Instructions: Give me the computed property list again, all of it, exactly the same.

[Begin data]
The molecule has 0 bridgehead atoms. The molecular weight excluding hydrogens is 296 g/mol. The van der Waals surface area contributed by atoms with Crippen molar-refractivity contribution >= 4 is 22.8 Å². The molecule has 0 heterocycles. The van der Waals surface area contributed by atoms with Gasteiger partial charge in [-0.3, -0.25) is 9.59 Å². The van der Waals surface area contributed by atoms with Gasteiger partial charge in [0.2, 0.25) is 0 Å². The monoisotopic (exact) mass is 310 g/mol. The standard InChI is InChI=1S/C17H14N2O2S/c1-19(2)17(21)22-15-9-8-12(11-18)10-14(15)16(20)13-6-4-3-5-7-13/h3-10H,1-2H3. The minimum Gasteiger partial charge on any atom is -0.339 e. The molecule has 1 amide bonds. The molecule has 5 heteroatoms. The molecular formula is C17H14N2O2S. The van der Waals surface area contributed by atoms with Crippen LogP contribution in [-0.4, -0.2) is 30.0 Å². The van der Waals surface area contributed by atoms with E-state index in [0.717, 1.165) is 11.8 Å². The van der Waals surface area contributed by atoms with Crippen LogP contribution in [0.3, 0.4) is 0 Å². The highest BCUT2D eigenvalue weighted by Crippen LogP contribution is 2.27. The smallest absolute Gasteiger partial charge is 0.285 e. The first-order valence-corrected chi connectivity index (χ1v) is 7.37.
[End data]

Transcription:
The molecule has 0 bridgehead atoms. The molecular weight excluding hydrogens is 296 g/mol. The van der Waals surface area contributed by atoms with Crippen molar-refractivity contribution >= 4 is 22.8 Å². The molecule has 0 heterocycles. The van der Waals surface area contributed by atoms with Gasteiger partial charge in [-0.3, -0.25) is 9.59 Å². The van der Waals surface area contributed by atoms with Gasteiger partial charge in [0.2, 0.25) is 0 Å². The monoisotopic (exact) mass is 310 g/mol. The standard InChI is InChI=1S/C17H14N2O2S/c1-19(2)17(21)22-15-9-8-12(11-18)10-14(15)16(20)13-6-4-3-5-7-13/h3-10H,1-2H3. The minimum Gasteiger partial charge on any atom is -0.339 e. The molecule has 1 amide bonds. The molecule has 5 heteroatoms. The molecular formula is C17H14N2O2S. The van der Waals surface area contributed by atoms with Crippen LogP contribution in [-0.4, -0.2) is 30.0 Å². The van der Waals surface area contributed by atoms with E-state index in [0.717, 1.165) is 11.8 Å². The van der Waals surface area contributed by atoms with Crippen LogP contribution in [0.3, 0.4) is 0 Å². The highest BCUT2D eigenvalue weighted by Crippen LogP contribution is 2.27. The smallest absolute Gasteiger partial charge is 0.285 e. The first-order valence-corrected chi connectivity index (χ1v) is 7.37.